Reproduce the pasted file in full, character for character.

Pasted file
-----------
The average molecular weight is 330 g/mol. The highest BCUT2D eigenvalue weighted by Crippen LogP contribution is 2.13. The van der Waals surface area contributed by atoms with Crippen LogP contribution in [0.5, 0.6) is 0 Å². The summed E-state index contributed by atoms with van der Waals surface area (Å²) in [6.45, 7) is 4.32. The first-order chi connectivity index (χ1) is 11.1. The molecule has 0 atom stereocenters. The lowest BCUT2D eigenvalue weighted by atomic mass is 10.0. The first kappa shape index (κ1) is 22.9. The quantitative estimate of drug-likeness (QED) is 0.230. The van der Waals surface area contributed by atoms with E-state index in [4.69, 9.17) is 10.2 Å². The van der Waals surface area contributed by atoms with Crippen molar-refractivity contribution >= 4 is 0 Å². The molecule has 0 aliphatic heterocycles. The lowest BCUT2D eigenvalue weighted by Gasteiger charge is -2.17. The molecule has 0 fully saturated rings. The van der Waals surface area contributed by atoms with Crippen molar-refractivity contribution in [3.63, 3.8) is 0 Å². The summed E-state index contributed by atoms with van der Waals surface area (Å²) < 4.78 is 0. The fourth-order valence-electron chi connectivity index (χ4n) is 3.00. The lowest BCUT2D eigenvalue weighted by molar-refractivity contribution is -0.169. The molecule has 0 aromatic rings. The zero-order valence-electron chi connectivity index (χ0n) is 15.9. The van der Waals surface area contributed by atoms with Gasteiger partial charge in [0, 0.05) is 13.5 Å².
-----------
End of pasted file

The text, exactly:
The average molecular weight is 330 g/mol. The highest BCUT2D eigenvalue weighted by Crippen LogP contribution is 2.13. The van der Waals surface area contributed by atoms with Crippen LogP contribution in [0.5, 0.6) is 0 Å². The summed E-state index contributed by atoms with van der Waals surface area (Å²) in [6.45, 7) is 4.32. The first-order chi connectivity index (χ1) is 11.1. The molecule has 0 atom stereocenters. The lowest BCUT2D eigenvalue weighted by atomic mass is 10.0. The first kappa shape index (κ1) is 22.9. The quantitative estimate of drug-likeness (QED) is 0.230. The van der Waals surface area contributed by atoms with E-state index in [4.69, 9.17) is 10.2 Å². The van der Waals surface area contributed by atoms with Crippen molar-refractivity contribution >= 4 is 0 Å². The molecule has 0 aliphatic heterocycles. The lowest BCUT2D eigenvalue weighted by Gasteiger charge is -2.17. The molecule has 0 fully saturated rings. The van der Waals surface area contributed by atoms with Crippen molar-refractivity contribution in [3.63, 3.8) is 0 Å². The summed E-state index contributed by atoms with van der Waals surface area (Å²) < 4.78 is 0. The fourth-order valence-electron chi connectivity index (χ4n) is 3.00. The lowest BCUT2D eigenvalue weighted by molar-refractivity contribution is -0.169. The molecule has 0 aromatic rings. The zero-order valence-electron chi connectivity index (χ0n) is 15.9. The van der Waals surface area contributed by atoms with Gasteiger partial charge in [0, 0.05) is 13.5 Å².